The oil industry is a lot like trailer manufacturing — marked by wild boom and bust cycles. When business is good, it is very, very good. And when it isn't…
Combine the swings of the oilfield with the ups and downs of the trailer industry, and you have the potential for a ride that amusement parks can't match.
“The oilfield is consuming just about everything we can manufacture right now,” says Carl Henderson, president of C-All Manufacturing, the company that produces oilfield and equipment trailers under the brand Nuttall Trailers.
The company was formed in 1975, a low-water mark for the trailer industry that had not been rivaled until 2009. But while the trailer business was down in 1975, the oil business was riding a boom that lasted until the early 1980s.
When the bottom fell out of the oil business in 1982, the trailer industry was hardly the place to turn for booming business. The recovery from its 1975 low had run its course. This time the two industries when bust together.
“We survived, though,” Henderson says. “Until the oil bust, we were making all the oilfield trailers we possibly could. Suddenly that business went away. We were able to get by because we found a niche — building trailers to haul bulldozers. Our customers liked them. When they needed another, they came back and bought a new one from us.”
Nuttall recognized that its strength is in producing the custom trailers that industries such as the oilfield demand. One of the more unusual trailers that Nuttall has developed is one that “kneels” to the ground so that heavy equipment can be loaded from ground level. Rather than using conventional landing gear, this mildly sloping drop-deck trailer has landing legs that resemble a conversion hoist used on farm bodies. With the tractor removed, twin double-acting cylinders place the nose of the trailer on the ground to allow the equipment to be driven onto the deck. A beaver tail at the rear of the trailer makes it possible for the equipment to be driven forward off the rear as well.
“We aren't a big company,” Henderson says. “We only build about 100 trailers a year, so we really have to listen to our customers and provide them with something special to meet their needs. Some of our best ideas come from the guys who tow our trailers and work with them.”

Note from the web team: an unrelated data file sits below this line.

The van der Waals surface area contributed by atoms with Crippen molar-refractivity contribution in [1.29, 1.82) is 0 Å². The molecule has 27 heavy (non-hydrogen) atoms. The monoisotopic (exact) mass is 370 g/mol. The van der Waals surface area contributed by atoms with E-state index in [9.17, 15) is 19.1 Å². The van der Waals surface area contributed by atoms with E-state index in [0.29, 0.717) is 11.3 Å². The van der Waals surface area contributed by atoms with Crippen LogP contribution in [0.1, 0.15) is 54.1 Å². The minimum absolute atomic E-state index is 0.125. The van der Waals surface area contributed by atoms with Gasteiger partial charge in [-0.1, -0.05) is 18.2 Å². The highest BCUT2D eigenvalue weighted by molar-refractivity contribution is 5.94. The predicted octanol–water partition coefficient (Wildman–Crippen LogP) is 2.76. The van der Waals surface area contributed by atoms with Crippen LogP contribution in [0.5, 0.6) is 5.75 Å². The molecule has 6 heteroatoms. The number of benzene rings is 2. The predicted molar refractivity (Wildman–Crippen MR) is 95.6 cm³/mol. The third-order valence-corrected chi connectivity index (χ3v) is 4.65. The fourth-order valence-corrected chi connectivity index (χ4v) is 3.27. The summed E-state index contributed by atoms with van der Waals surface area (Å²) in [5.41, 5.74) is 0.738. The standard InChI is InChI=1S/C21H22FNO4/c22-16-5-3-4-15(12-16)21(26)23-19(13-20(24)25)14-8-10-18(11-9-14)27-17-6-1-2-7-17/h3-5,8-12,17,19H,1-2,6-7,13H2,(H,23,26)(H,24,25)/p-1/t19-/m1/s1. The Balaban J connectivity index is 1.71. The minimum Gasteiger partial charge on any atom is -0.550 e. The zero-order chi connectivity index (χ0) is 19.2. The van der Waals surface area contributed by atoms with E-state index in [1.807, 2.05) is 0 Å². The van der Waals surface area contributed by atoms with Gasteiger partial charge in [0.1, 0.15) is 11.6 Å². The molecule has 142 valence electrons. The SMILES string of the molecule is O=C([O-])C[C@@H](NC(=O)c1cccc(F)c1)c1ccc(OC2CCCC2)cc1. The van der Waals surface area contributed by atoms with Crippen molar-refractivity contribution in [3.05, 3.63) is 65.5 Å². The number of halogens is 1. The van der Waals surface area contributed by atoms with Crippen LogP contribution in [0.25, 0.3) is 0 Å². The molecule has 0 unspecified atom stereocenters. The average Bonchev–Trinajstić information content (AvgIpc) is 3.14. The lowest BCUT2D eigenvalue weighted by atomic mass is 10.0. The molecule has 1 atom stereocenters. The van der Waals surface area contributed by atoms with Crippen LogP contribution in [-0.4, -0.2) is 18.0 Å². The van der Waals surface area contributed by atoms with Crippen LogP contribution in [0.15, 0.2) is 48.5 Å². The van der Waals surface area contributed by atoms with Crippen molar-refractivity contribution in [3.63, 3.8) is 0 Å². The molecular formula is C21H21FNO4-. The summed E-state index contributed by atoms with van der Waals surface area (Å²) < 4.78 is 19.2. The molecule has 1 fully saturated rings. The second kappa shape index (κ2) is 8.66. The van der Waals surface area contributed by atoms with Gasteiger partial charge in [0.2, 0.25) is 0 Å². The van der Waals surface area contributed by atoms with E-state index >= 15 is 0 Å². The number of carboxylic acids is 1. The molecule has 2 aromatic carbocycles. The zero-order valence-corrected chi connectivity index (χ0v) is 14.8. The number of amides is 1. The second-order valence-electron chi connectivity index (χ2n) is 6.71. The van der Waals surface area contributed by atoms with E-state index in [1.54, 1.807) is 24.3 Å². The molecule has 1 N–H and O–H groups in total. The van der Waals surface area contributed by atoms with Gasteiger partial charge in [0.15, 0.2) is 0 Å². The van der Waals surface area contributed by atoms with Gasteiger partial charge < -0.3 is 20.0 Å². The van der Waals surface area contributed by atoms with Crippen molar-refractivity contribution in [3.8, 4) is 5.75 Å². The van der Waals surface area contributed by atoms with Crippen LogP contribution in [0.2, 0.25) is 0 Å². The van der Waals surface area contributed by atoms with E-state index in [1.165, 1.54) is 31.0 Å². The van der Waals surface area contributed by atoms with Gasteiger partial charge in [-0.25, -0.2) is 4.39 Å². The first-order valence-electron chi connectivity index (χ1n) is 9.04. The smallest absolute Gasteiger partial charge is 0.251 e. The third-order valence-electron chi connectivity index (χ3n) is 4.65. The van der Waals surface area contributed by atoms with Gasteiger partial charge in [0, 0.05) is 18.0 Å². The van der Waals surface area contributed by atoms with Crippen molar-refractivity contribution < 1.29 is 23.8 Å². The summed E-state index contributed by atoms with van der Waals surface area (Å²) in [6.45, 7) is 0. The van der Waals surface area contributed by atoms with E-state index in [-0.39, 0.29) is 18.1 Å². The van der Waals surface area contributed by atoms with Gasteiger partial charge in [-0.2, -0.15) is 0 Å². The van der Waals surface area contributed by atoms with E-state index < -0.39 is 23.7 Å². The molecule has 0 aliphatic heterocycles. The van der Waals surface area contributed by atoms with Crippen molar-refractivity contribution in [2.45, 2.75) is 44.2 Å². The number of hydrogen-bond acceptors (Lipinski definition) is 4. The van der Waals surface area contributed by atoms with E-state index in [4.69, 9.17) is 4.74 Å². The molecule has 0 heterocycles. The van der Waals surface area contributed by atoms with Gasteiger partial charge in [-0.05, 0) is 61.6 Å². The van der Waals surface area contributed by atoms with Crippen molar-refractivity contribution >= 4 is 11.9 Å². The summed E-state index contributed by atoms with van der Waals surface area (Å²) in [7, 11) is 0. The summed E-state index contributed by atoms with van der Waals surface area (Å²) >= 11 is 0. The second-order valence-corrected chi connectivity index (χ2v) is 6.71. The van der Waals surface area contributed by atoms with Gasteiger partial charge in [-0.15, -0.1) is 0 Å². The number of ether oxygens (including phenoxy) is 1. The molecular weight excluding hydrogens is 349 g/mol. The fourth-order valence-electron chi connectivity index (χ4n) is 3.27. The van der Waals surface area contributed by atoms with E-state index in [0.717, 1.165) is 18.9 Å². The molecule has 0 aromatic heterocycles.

Right now the market is asking for trailers with rolling tailboards — mostly with five axles. Seventy-ton capacity is the most requested, with Ridewell 240 Series underslung suspensions as standard.
“We are beginning to get requests for disc brakes now,” Henderson says.
Knowing the cyclical nature of the industry it serves, Nuttall makes it a point to reinvest in the company, especially during good times.
“We've bought a lot of equipment in recent years,” says Henderson, who bought the company from founder Bill Nuttall and Dale Gipson, the current sales manager, in 2005.
Since acquiring the company, Henderson has purchased multiple machine tools designed to improve quality and productivity. The biggest was a Retro Systems plasma cutting table. Other purchases include an HE&M band saw and a Koike Wel Handy multi-purpose welding carriage for automating the production of trailer main beams.
Nuttall main beams usually are 21 inches deep with 7" × ¾" flanges. Each is custom fabricated from T-1 steel.
“We are standard now on T-1,” Henderson says. “We won't build a five-axle trailer that isn't made from T-1.”
Other standard specs include 24" crossmember spacing. Crossmembers tend to be eight-inch I-beams. Oak decking is standard, with apitong available as an option.
The new fabrication equipment helps the company compete on the world stage. Nuttall has shipped its custom trailers as far away as Libya and Egypt. But as things stand right now in a very cyclical business, there are plenty of customers right here in the USA.